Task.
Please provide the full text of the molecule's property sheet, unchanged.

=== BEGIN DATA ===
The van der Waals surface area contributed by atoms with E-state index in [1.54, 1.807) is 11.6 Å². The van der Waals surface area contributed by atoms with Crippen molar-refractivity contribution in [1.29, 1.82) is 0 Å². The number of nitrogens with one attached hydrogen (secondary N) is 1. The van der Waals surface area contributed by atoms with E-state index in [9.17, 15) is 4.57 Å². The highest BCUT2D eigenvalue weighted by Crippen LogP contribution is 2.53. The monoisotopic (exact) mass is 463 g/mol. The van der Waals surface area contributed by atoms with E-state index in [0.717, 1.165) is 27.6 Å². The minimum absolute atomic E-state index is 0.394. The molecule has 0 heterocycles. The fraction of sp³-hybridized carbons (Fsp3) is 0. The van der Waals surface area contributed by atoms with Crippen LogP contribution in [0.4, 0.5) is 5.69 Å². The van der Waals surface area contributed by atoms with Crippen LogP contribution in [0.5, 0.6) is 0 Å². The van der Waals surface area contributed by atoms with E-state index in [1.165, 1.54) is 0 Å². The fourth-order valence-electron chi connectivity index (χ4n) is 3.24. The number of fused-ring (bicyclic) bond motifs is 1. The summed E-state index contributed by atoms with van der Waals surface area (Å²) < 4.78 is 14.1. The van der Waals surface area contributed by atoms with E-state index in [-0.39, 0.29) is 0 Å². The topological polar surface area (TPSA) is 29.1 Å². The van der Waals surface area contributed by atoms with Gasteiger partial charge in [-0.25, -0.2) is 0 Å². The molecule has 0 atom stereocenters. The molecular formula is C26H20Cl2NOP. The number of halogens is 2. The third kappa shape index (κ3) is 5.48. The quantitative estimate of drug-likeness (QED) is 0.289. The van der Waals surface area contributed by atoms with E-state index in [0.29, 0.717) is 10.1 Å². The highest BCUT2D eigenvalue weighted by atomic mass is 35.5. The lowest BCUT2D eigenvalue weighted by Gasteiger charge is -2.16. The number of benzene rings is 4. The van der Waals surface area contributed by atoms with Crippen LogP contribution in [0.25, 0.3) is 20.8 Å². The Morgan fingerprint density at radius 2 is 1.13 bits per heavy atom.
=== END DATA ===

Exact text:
The van der Waals surface area contributed by atoms with E-state index in [1.54, 1.807) is 11.6 Å². The van der Waals surface area contributed by atoms with Crippen molar-refractivity contribution in [1.29, 1.82) is 0 Å². The number of nitrogens with one attached hydrogen (secondary N) is 1. The van der Waals surface area contributed by atoms with E-state index in [9.17, 15) is 4.57 Å². The highest BCUT2D eigenvalue weighted by Crippen LogP contribution is 2.53. The monoisotopic (exact) mass is 463 g/mol. The van der Waals surface area contributed by atoms with E-state index in [0.717, 1.165) is 27.6 Å². The minimum absolute atomic E-state index is 0.394. The molecule has 0 heterocycles. The fraction of sp³-hybridized carbons (Fsp3) is 0. The van der Waals surface area contributed by atoms with Crippen LogP contribution in [0.4, 0.5) is 5.69 Å². The van der Waals surface area contributed by atoms with Crippen LogP contribution in [0.5, 0.6) is 0 Å². The van der Waals surface area contributed by atoms with E-state index in [1.165, 1.54) is 0 Å². The fourth-order valence-electron chi connectivity index (χ4n) is 3.24. The number of fused-ring (bicyclic) bond motifs is 1. The summed E-state index contributed by atoms with van der Waals surface area (Å²) < 4.78 is 14.1. The van der Waals surface area contributed by atoms with E-state index in [-0.39, 0.29) is 0 Å². The topological polar surface area (TPSA) is 29.1 Å². The van der Waals surface area contributed by atoms with Gasteiger partial charge in [-0.25, -0.2) is 0 Å². The molecule has 0 atom stereocenters. The molecular formula is C26H20Cl2NOP. The number of halogens is 2. The third kappa shape index (κ3) is 5.48. The quantitative estimate of drug-likeness (QED) is 0.289. The van der Waals surface area contributed by atoms with E-state index in [0.29, 0.717) is 10.1 Å². The highest BCUT2D eigenvalue weighted by atomic mass is 35.5. The lowest BCUT2D eigenvalue weighted by Gasteiger charge is -2.16. The number of benzene rings is 4. The van der Waals surface area contributed by atoms with Crippen LogP contribution in [0.25, 0.3) is 20.8 Å². The Morgan fingerprint density at radius 2 is 1.13 bits per heavy atom.